[Updated at 4:34 p.m. ET] Former Democratic presidential candidate George McGovern was on life support and "no longer responsive" on Wednesday, two days after he was admitted to a hospice, his family said.
The 90-year-old former U.S. senator from South Dakota was admitted to hospice in Sioux Falls on Monday "with a combination of medical conditions, due to age, that have worsened over recent months," according to a statement from his family.
McGovern is known in part for his unsuccessful 1972 campaign for president as the Democratic nominee against incumbent Republican Richard Nixon.
In 1972, McGovern was selected as the Democratic Party nominee for president on a platform that included ending the war in Vietnam at a time when the country was torn over U.S. involvement there. The McGovern ticket earned only 17 electoral votes – from Massachusetts and the District of Columbia – to Nixon's 520.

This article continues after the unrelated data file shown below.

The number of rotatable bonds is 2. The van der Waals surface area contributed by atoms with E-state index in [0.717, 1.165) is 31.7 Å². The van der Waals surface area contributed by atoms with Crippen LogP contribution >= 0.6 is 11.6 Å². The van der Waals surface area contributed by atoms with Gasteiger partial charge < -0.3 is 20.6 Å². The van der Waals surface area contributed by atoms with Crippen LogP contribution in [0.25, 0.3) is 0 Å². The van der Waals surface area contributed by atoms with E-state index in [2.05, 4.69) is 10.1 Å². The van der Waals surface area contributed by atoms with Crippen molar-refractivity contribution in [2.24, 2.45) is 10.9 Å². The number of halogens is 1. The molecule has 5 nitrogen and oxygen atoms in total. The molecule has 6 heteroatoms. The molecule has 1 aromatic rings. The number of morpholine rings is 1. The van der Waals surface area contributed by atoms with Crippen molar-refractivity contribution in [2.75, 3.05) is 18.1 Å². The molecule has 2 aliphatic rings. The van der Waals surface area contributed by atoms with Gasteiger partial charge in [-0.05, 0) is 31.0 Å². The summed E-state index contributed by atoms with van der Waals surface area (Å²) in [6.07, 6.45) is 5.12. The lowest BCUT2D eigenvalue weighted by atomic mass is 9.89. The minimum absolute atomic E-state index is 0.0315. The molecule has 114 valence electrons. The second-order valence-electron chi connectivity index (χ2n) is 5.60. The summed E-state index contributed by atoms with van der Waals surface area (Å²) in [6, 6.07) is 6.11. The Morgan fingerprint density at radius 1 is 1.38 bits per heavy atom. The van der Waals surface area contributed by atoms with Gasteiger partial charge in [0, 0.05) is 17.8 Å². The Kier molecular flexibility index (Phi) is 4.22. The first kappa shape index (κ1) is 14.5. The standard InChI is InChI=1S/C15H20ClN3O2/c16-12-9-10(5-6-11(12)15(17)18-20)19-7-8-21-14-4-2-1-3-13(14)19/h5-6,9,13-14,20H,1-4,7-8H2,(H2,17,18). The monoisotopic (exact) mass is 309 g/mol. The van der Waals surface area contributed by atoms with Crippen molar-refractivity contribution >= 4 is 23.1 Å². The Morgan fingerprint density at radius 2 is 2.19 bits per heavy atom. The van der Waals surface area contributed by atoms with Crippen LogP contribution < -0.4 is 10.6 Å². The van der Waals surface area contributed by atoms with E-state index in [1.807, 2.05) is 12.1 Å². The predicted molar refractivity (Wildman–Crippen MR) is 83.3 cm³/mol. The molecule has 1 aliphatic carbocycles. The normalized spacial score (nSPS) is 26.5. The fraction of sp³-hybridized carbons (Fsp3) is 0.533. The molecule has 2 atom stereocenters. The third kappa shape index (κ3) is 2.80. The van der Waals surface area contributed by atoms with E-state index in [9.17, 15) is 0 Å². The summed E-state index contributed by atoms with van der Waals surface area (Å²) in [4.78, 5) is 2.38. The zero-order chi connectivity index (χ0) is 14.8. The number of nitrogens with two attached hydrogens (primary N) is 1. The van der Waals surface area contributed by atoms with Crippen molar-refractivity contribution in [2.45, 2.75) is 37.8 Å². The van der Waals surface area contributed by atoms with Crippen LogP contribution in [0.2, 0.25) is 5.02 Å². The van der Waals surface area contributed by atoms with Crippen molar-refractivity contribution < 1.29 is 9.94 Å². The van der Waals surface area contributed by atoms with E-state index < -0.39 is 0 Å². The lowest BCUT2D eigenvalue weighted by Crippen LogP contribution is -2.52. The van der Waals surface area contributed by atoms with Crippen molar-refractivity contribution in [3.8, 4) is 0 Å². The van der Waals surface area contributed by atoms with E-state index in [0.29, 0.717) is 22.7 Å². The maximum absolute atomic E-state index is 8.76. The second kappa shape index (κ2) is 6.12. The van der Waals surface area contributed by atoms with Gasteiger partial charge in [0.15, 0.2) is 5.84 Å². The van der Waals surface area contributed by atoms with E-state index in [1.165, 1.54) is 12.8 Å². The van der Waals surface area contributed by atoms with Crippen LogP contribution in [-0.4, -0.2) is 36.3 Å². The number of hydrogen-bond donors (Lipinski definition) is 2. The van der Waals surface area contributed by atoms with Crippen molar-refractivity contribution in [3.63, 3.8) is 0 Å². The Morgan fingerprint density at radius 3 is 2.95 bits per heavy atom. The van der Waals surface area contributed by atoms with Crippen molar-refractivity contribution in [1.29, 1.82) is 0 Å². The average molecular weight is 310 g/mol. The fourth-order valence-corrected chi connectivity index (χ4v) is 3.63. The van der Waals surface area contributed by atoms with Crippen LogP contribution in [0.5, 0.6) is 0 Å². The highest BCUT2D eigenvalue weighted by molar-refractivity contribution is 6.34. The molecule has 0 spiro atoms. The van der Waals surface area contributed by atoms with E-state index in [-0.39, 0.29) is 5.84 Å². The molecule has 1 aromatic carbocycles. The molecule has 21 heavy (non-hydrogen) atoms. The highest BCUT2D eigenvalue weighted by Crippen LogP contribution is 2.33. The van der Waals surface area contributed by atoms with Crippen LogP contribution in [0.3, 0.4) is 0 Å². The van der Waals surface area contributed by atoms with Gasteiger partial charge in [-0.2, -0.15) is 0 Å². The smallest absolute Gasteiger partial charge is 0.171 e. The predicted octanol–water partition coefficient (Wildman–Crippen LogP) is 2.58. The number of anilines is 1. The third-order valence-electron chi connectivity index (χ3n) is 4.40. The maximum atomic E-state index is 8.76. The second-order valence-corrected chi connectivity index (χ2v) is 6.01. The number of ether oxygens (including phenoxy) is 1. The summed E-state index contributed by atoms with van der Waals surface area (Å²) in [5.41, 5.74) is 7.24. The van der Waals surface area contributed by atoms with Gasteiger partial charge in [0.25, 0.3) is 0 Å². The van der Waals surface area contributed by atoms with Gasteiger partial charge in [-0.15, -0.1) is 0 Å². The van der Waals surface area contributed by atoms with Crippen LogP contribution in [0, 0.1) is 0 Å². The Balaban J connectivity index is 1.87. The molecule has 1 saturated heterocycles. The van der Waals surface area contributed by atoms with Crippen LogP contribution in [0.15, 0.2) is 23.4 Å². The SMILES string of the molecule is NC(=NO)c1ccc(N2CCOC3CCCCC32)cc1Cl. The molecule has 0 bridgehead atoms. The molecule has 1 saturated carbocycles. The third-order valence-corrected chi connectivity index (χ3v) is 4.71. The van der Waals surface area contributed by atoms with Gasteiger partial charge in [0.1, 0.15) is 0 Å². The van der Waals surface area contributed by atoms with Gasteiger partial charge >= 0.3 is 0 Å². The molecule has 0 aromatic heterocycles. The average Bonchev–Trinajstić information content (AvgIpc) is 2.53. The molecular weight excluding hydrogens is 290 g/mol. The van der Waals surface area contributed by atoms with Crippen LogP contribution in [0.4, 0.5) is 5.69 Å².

McGovern represented South Dakota in the U.S. Senate and House before and after his presidential campaign, leaving the daily foray of politics after losing his 1980 bid for a fourth Senate term.
McGovern has remained active since, including an appointment by then-President Bill Clinton as an ambassador to the U.N. Food and Agriculture Organization and a 2001 appointment as the U.N.'s first global ambassador for hunger.